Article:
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Adam Bede by George Eliot

To her raised seat under the striped marquee


And

soon after four o'clock, splendid old Mrs. Irwine, in her damask satin and jewels and black lace, was led out by Arthur, followed by the whole family party, to her raised seat under the striped marquee, where she was to give out the prizes to the victors. Staid, formal Miss Lydia had requested to resign that queenly office to the royal old lady, and Arthur was pleased with this opportunity of gratifying his godmother's taste for stateliness. Old Mr. Donnithorne, the delicately clean, finely scented, withered old man, led out Miss Irwine, with his air of punctilious, acid politeness; Mr. Gawaine brought Miss Lydia, looking neutral and stiff in an elegant peach-blossom silk; and Mr. Irwine came last with his pale sister Anne. No other friend of the family, besides Mr. Gawaine, was invited to-day; there was to be a grand dinner for the neighbouring gentry on the morrow, but to-day all the forces were required for the entertainment of the tenants.

There was a sunk fence in front of the marquee, dividing the lawn from the park, but a temporary bridge had been made for the passage of the victors, and the groups of people standing, or seated here and there on benches, stretched on each side of the open space from the white marquees up to the sunk fence.

"Upon my word it's a pretty sight," said the old lady, in her deep voice, when she was seated, and looked round on the bright scene with its dark-green background;

"and it's the last fete-day I'm likely to see, unless you make haste and get married, Arthur. But take care you get a charming bride, else I would rather die without seeing her."

"You're so terribly fastidious, Godmother," said Arthur, "I'm afraid I should never satisfy you with my choice."

"Well, I won't forgive you if she's not handsome. I can't be put off with amiability, which is always the excuse people are making for the existence of plain people. And she must not be silly; that will never do, because you'll want managing, and a silly woman can't manage you. Who is that tall young man, Dauphin, with the mild face? There, standing without his hat, and taking such care of that tall old woman by the side of him--his mother, of course. I like to see that."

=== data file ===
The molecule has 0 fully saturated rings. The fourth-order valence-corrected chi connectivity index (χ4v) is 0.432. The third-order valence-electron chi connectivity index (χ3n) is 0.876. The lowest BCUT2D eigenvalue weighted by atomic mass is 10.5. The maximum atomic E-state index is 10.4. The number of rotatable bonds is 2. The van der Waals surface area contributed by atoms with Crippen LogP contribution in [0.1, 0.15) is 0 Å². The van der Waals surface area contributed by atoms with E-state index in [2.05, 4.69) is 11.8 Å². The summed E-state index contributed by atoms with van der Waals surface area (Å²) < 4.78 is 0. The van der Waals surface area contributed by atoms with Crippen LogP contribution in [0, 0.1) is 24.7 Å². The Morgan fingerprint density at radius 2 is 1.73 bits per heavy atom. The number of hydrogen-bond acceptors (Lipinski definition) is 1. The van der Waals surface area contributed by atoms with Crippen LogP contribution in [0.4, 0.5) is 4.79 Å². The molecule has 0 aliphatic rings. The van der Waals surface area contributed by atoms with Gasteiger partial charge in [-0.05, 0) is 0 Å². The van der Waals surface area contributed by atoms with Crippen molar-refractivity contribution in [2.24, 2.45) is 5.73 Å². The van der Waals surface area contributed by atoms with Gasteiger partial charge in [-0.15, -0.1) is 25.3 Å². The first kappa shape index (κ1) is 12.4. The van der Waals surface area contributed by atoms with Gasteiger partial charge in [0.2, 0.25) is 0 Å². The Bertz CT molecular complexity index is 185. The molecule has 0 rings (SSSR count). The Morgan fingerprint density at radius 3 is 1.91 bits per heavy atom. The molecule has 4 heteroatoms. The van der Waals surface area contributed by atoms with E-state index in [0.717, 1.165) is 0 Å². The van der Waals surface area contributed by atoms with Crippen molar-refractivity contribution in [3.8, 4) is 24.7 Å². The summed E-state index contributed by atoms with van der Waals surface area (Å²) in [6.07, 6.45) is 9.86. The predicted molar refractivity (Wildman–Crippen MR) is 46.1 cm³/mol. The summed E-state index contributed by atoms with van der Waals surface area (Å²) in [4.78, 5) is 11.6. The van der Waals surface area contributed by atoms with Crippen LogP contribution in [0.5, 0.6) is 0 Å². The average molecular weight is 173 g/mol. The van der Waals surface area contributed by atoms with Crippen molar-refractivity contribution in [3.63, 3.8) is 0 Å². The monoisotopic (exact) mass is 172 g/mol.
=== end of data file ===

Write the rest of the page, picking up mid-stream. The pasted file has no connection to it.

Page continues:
"What, don't you know him, Mother?" said Mr. Irwine. "That is Seth Bede, Adam's brother--a Methodist, but a very good fellow. Poor Seth has looked rather down-hearted of late; I thought it was because of his father's dying in that sad way, but Joshua Rann tells me he wanted to marry that sweet little Methodist preacher who was here about a month ago, and I suppose she refused him."

"Ah, I remember hearing about her. But there are no end of people here that I don't know, for they're grown up and altered so since I used to go about."

"What excellent sight you have!" said old Mr. Donnithorne, who was holding a double glass up to his eyes, "to see the expression of that young man's face so far off. His face is nothing but a pale blurred spot to me. But I fancy I have the advantage of you when we come to look close. I can read small print without spectacles."

"Ah, my dear sir, you began with being very near-sighted, and those near-sighted eyes always wear the best. I want very strong spectacles to read with, but then I think my eyes get better and better for things at a distance. I suppose if I could live another fifty years, I should be blind to everything that wasn't out of other people's sight, like a man who stands in a well and sees nothing but the stars."


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